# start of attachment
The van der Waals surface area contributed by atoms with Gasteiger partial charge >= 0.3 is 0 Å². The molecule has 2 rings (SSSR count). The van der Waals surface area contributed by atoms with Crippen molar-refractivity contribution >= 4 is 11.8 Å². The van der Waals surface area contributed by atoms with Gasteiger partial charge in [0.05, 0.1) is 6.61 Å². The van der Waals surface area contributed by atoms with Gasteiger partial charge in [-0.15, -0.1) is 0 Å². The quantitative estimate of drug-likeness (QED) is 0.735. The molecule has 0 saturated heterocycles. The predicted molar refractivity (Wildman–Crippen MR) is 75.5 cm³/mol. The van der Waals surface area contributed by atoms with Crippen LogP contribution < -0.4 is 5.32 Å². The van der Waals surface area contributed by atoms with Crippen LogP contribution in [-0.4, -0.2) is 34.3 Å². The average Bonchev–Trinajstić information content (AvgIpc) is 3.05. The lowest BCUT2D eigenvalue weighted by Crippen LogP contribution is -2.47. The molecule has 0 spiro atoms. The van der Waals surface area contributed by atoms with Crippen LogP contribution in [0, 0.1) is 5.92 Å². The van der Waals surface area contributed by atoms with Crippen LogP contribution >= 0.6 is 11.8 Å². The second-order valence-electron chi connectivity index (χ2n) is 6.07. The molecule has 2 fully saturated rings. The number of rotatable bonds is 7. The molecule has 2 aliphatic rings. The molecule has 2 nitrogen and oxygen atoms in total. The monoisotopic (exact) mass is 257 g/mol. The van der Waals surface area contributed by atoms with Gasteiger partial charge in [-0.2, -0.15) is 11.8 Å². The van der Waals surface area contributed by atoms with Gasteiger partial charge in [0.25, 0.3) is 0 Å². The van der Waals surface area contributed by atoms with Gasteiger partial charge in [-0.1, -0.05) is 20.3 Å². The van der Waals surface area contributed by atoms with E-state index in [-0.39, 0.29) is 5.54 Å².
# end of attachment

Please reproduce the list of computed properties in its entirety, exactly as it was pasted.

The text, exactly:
The van der Waals surface area contributed by atoms with Gasteiger partial charge >= 0.3 is 0 Å². The molecule has 2 rings (SSSR count). The van der Waals surface area contributed by atoms with Crippen molar-refractivity contribution >= 4 is 11.8 Å². The van der Waals surface area contributed by atoms with Gasteiger partial charge in [0.05, 0.1) is 6.61 Å². The van der Waals surface area contributed by atoms with Gasteiger partial charge in [-0.15, -0.1) is 0 Å². The quantitative estimate of drug-likeness (QED) is 0.735. The molecule has 0 saturated heterocycles. The predicted molar refractivity (Wildman–Crippen MR) is 75.5 cm³/mol. The van der Waals surface area contributed by atoms with Crippen LogP contribution < -0.4 is 5.32 Å². The van der Waals surface area contributed by atoms with Crippen LogP contribution in [-0.4, -0.2) is 34.3 Å². The average Bonchev–Trinajstić information content (AvgIpc) is 3.05. The lowest BCUT2D eigenvalue weighted by Crippen LogP contribution is -2.47. The molecule has 0 spiro atoms. The van der Waals surface area contributed by atoms with Crippen LogP contribution in [0, 0.1) is 5.92 Å². The van der Waals surface area contributed by atoms with Crippen LogP contribution >= 0.6 is 11.8 Å². The second-order valence-electron chi connectivity index (χ2n) is 6.07. The molecule has 2 fully saturated rings. The number of rotatable bonds is 7. The molecule has 2 aliphatic rings. The molecule has 2 nitrogen and oxygen atoms in total. The monoisotopic (exact) mass is 257 g/mol. The van der Waals surface area contributed by atoms with Gasteiger partial charge in [-0.2, -0.15) is 11.8 Å². The van der Waals surface area contributed by atoms with Gasteiger partial charge in [0.25, 0.3) is 0 Å². The van der Waals surface area contributed by atoms with Gasteiger partial charge in [-0.1, -0.05) is 20.3 Å². The van der Waals surface area contributed by atoms with E-state index in [-0.39, 0.29) is 5.54 Å².